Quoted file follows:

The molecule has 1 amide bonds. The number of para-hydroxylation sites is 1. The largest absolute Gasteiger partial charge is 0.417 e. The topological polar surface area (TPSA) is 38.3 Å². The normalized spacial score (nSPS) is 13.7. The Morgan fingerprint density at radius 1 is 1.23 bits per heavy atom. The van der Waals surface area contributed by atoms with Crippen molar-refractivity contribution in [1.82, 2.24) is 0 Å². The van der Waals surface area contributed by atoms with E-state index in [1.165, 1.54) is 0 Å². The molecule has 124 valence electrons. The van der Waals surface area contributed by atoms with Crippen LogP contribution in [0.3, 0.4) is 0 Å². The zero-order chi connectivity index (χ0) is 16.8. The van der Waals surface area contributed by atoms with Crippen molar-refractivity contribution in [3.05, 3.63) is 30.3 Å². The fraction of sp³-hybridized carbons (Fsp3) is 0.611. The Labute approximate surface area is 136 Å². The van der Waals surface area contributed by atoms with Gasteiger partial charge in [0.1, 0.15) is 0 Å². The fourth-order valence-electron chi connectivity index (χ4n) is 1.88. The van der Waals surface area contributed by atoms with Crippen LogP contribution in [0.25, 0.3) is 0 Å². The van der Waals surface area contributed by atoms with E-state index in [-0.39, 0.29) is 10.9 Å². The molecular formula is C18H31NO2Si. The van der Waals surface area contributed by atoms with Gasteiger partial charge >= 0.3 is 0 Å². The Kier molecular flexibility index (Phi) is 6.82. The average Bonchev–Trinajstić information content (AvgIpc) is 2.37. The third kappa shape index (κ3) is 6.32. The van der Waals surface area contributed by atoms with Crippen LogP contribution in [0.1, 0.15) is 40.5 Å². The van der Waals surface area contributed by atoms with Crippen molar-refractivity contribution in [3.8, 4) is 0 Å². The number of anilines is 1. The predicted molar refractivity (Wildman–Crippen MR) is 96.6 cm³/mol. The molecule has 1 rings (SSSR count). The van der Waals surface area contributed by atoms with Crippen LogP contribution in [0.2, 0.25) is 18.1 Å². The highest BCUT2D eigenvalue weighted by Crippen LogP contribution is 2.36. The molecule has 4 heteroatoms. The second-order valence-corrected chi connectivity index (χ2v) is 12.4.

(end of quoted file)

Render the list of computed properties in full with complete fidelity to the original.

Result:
The molecule has 1 amide bonds. The number of para-hydroxylation sites is 1. The largest absolute Gasteiger partial charge is 0.417 e. The topological polar surface area (TPSA) is 38.3 Å². The normalized spacial score (nSPS) is 13.7. The Morgan fingerprint density at radius 1 is 1.23 bits per heavy atom. The van der Waals surface area contributed by atoms with Crippen molar-refractivity contribution in [1.82, 2.24) is 0 Å². The van der Waals surface area contributed by atoms with E-state index in [1.165, 1.54) is 0 Å². The molecule has 124 valence electrons. The van der Waals surface area contributed by atoms with Crippen LogP contribution in [0.3, 0.4) is 0 Å². The zero-order chi connectivity index (χ0) is 16.8. The van der Waals surface area contributed by atoms with Crippen molar-refractivity contribution in [3.05, 3.63) is 30.3 Å². The fraction of sp³-hybridized carbons (Fsp3) is 0.611. The Labute approximate surface area is 136 Å². The van der Waals surface area contributed by atoms with Gasteiger partial charge in [0.1, 0.15) is 0 Å². The fourth-order valence-electron chi connectivity index (χ4n) is 1.88. The van der Waals surface area contributed by atoms with Crippen LogP contribution in [0.25, 0.3) is 0 Å². The van der Waals surface area contributed by atoms with E-state index in [-0.39, 0.29) is 10.9 Å². The molecular formula is C18H31NO2Si. The van der Waals surface area contributed by atoms with Gasteiger partial charge >= 0.3 is 0 Å². The Kier molecular flexibility index (Phi) is 6.82. The average Bonchev–Trinajstić information content (AvgIpc) is 2.37. The third kappa shape index (κ3) is 6.32. The van der Waals surface area contributed by atoms with Crippen LogP contribution in [0.1, 0.15) is 40.5 Å². The van der Waals surface area contributed by atoms with Crippen molar-refractivity contribution in [3.8, 4) is 0 Å². The number of anilines is 1. The predicted molar refractivity (Wildman–Crippen MR) is 96.6 cm³/mol. The molecule has 1 rings (SSSR count). The van der Waals surface area contributed by atoms with Crippen LogP contribution in [0.2, 0.25) is 18.1 Å². The highest BCUT2D eigenvalue weighted by Crippen LogP contribution is 2.36. The molecule has 4 heteroatoms. The second-order valence-corrected chi connectivity index (χ2v) is 12.4.